Elizabeth Warren: SEC ‘Wrong on the Law’ Over Bitcoin ETF Approval

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Elizabeth Warren: SEC 'Wrong on the Law' Over Bitcoin ETF Approval
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U.S. Senator Elizabeth Warren (D-MA) has criticized the Securities and Exchange Commission’s (SEC) approval of multiple spot Bitcoin ETFs.

In a post on Twitter, Warren said that the regulator was “wrong on the law and wrong on the policy” regarding the decision to approve spot Bitcoin ETFs from asset managers including BlackRock, Grayscale and Ark Invest.

She added that, “If the SEC is going to let crypto burrow even deeper into our financial system, then it’s more urgent than ever that crypto follow basic anti-money laundering rules.”

In a statement following the approval of the ETFs, SEC chair Gary Gensler said that, “I have often said that the Commission acts within the law and how the courts interpret the law,” and that circumstances had “changed” after a court order forced the regulator to review Grayscale’s application.

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At the time, the court found that the SEC had lacked a coherent explanation for its denial of Grayscale’s application to convert its Grayscale Bitcoin Trust (GBTC) product into a spot Bitcoin ETF, given that it had already approved Bitcoin futures ETFs—calling the “unlike regulatory treatment of like products” unlawful.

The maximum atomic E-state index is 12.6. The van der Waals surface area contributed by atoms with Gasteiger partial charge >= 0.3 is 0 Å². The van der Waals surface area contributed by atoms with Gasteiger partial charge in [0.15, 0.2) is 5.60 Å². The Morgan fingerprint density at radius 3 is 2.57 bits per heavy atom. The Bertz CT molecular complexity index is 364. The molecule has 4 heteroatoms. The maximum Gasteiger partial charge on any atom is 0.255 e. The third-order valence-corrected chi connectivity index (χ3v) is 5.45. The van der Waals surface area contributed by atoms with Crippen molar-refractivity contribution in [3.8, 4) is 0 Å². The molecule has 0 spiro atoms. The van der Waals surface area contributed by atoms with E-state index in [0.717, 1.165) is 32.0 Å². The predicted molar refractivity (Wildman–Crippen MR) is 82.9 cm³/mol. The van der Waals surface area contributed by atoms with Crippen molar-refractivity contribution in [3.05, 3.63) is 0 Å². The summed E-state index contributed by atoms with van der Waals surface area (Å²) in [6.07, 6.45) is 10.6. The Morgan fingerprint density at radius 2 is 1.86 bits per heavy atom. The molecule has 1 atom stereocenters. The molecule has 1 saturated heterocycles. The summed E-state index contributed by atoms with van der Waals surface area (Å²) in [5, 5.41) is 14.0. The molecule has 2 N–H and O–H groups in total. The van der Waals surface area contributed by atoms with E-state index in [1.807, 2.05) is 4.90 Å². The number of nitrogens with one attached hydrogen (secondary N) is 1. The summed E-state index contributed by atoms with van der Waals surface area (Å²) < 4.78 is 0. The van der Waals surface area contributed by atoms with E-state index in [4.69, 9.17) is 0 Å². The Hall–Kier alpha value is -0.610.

Elizabeth Warren vs crypto

Warren has repeatedly criticized cryptocurrency and the crypto industry, linking it to money laundering and terrorist financing, and claiming that groups such as Hamas and Islamic Jihad have raised “over $130 million in crypto.” The figure has been disputed by blockchain analytics firm Elliptic, which claims that a Wall Street Journal article cited by Warren had “misinterpreted” data provided by the firm.

The Senator has called for the Bank Secrecy Act to be updated to address the “threat” of cryptocurrency, and is the sponsor of the Digital Asset Anti-Money Laundering Act, a bill that aims to expand know-your customer (KYC) requirements to a wide range of blockchain infrastructure providers and participants.

Among other provisions, the bill would require platforms and networks to identify self-custody crypto wallet holders and track their transactions.

The bill has been criticized by crypto advocacy groups such as Coin Center, which described it as an “opportunistic, unconstitutional assault on cryptocurrency self custody, developers, and node operators.” In December 2023, Warren took aim at crypto industry lobbyists themselves, claiming that they “undermine” the Biden Administration’s efforts to curb terrorist financing through crypto.

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